How To

3 essential elements for a garden habitat

June 23, 2024 0 comments
Robin's nest in cedar tree

Summer arrived this week with with heat and humidity that has stressed the garden a little despite ample rainfall. Here and there I see yellow leaves, including on hardy common milkweed and swamp milkweed that are just beginning to bloom.

If the plants are stressed, you can be sure the birds, bees, butterflies and other animals are too.

That brings us to the topic of today’s letter, the 3 elements of a garden habitat that all these creatures need to survive and thrive.


First among these is a food source — this includes nectar/pollen from flowers, plus berries, seeds and nuts from plants. Last week I wrote about the importance of keystone plants as both a food source and host plant for pollinators.

Native plants provide food for wildlife throughout their lifecycle. Pollen and nectar from their blossoms, leaves for butterflies and moths to lay their eggs on that become caterpillars for baby birds to eat, and seed heads in fall and winter for many birds.

(Side note: Goldfinches love the seeds from cup plant, zigzag goldenrod, pale purple coneflower and other native plants.)


A water source, such as a birdbath, pond or rain garden, is another essential component of a garden habitat. We installed a rain garden a few years ago to channel water from our roof. It’s become a little pollinator oasis and an ephemeral sort of pond – filled with water one day that’s gone the next.

A birdbath is your easiest option to provide a water source: it can be as simple as a shallow dish with a few stones for the birds to perch (you don’t want steep sides or slippery surfaces). You’ll have to refresh the water regularly to avoid mosquitoes. Locate it near a tree or other structure that birds can easily fly to for safety in the case of prowling neighbourhood cats.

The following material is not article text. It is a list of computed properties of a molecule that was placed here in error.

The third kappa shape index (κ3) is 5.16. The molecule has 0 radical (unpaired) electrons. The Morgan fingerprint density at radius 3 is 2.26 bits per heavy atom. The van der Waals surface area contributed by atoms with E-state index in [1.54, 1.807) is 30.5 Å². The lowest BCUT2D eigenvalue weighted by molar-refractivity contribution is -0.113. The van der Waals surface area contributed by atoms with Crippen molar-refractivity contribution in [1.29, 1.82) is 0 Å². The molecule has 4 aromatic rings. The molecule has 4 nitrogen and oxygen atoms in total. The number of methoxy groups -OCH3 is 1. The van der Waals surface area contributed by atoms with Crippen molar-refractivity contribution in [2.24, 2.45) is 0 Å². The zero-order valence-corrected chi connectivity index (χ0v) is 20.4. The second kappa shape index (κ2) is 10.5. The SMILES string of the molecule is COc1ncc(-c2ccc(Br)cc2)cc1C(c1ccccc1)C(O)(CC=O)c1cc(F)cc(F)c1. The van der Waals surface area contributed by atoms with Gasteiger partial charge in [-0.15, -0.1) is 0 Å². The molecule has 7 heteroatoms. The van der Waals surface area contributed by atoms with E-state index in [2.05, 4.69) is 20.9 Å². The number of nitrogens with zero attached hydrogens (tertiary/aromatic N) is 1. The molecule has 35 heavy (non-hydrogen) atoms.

rain garden with swamp milkweed
Swamp milkweed in the rain garden with cup plant (tall yellow flowers) and grey dogwood (in front of shed window) in the background.


Shelter is the third requirement, in the form of trees, shrubs, perennials, leaf litter, a few logs or branch pile. I like to think in layers — trees above, shrubs and perennial flowers below, fallen leaves swept into the garden and left at the base (which also serves as a water-retaining mulch throughout the hot months).

Ground-nesting native bees will be thankful for a few bare patches of earth.

Birds, such as the mama oriole pictured below, will appreciate perennial stalks left standing, both for the seeds they provide and for nesting material. We’ve found that Baltimore orioles prefer to strip nesting material from swamp milkweed stalks in particular.

Baltimore oriole gathering nesting material from swamp milkweed stems.
Oriole stripping nesting material from old swamp milkweed stems.

Eco-friendly garden practices

In addition to the 3 structural garden elements above, there is a fourth consideration: how you maintain your outdoor space. Doing less rather than more is generally beneficial – think relaxed rather than super tidy. Let the leaves fall and decompose; let the birds and other beneficial insects take care of the aphids. Grab a rake and skip the leaf blower: all the pollinators that depend on your garden will thank you.

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